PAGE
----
A friend always told me I was too forgiving for my own good. Over the years, it became a catchphrase, of sorts. I’d tell everyone the same thing but I’d never change that about myself. That was by design, too. To me, everyone or at least, most people had redeemable traits. It was our unique responsibility as human beings to be able to forgive, and not just forgive, but go a step beyond.
Redemption wasn’t up to God. God died years ago. It was up to all of us, every day. So, I’d always keep my doors open for those who wronged me or caused me harm. As long as they could repent or perhaps, show me proof of their changed ways, I was more than happy to accommodate them in my life. I also believed that we lived for other people. If no one thought of us, how different was death?
Eventually, I settled on this blatant forgiveness being an expectation instead of virtue. I expected this of everyone. As much as I’d let mistakes and faults pass over the pages of time, I often found myself being reminded of the few flaws I did have, and for them, I was continually reprimanded and never forgiven. It was rarely from other people, though. I was a mean critic when it came to my failings.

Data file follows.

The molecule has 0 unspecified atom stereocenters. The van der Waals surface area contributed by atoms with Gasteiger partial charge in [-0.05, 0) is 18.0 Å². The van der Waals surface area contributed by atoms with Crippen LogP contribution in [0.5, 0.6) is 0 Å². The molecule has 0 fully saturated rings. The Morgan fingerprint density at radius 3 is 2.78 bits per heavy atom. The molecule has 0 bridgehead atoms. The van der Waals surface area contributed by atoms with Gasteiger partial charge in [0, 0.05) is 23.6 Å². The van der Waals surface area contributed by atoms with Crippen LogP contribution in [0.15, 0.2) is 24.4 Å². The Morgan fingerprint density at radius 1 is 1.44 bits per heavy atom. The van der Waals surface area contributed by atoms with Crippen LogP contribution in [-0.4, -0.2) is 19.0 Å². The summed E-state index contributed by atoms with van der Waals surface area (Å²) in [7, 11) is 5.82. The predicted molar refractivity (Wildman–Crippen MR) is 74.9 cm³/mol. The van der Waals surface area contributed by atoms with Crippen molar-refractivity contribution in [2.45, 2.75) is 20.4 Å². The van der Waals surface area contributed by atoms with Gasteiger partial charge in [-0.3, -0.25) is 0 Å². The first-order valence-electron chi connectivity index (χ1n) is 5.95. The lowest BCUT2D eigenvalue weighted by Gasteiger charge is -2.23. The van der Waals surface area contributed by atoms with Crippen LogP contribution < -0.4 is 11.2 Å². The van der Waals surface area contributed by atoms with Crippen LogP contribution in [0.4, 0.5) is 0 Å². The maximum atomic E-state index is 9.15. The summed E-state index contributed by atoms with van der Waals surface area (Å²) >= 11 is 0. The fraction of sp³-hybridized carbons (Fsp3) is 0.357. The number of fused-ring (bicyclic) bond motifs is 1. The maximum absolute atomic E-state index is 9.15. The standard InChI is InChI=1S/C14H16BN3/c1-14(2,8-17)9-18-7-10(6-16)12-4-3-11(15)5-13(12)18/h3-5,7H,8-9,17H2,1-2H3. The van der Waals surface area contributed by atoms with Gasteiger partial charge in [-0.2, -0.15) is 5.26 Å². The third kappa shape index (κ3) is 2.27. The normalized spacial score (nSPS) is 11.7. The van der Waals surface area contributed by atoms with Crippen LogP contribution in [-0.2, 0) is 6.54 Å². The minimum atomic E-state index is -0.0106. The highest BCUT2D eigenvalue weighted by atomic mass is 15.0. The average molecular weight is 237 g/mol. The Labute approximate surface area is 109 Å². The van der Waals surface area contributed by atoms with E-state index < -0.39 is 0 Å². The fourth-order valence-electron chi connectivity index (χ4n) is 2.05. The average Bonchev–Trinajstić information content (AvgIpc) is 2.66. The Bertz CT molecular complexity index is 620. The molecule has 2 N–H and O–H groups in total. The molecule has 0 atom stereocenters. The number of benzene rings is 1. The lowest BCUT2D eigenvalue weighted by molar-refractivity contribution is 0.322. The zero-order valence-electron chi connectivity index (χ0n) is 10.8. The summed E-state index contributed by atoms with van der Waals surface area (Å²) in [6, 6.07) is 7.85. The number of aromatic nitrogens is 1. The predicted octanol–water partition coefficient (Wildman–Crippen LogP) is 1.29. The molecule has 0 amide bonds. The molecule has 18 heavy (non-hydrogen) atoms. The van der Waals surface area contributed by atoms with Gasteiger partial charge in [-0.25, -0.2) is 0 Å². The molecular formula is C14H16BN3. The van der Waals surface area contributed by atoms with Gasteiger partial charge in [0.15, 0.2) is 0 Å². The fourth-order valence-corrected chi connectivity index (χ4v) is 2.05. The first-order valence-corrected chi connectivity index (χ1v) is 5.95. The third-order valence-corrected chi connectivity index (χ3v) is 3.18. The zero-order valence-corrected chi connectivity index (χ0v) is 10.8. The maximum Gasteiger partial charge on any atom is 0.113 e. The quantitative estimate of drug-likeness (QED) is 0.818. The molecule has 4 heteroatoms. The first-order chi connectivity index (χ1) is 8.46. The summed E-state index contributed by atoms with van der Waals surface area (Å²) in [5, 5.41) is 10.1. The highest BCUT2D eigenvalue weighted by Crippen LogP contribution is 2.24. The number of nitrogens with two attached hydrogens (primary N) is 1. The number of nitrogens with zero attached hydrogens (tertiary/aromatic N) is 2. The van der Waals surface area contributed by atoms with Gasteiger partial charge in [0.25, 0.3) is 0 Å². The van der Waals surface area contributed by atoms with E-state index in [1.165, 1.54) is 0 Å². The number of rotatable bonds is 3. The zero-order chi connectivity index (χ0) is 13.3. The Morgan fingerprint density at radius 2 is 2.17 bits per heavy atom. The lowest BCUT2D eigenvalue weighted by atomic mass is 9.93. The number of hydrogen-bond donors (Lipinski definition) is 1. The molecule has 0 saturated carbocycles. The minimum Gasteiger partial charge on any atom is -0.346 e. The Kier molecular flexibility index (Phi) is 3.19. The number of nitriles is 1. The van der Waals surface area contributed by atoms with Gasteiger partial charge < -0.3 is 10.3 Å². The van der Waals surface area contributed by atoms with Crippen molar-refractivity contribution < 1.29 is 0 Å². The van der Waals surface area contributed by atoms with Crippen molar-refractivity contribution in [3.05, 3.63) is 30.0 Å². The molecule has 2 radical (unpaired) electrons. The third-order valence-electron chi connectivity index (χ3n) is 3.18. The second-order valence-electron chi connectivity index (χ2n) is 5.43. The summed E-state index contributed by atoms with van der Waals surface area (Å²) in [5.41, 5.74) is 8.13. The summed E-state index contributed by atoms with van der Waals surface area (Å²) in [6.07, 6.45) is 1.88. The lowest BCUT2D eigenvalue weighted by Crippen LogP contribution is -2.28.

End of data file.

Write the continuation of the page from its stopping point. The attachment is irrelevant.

One such fault, that I seem to have realised today, and which has me rattled as I sit on this chair surrounded by the warmest lights on a fading winter evening is that unless someone is truly despicable, they have redeeming traits. That much is true. However, to expect people to earn their way back is unreasonable. No one should have to earn anyone’s forgiveness.
The truth of the matter is that everyone eventually dies or has no one think of them, both of which are again the same. Everybody dies; it was our common redeeming trait. It was grounds enough for us to let people in again and again. Death or the possibility thereof was the final redeeming trait, and no one had to earn it. All of us already had.
I wondered, was forgiveness then a laurel earned or was it a gift you gave others? I realise now that forgiveness was in looking at someone, whilst you still could, and smiling at them as you let them in.
Most were trying their best to be good, howsoever they defined it, and then they died.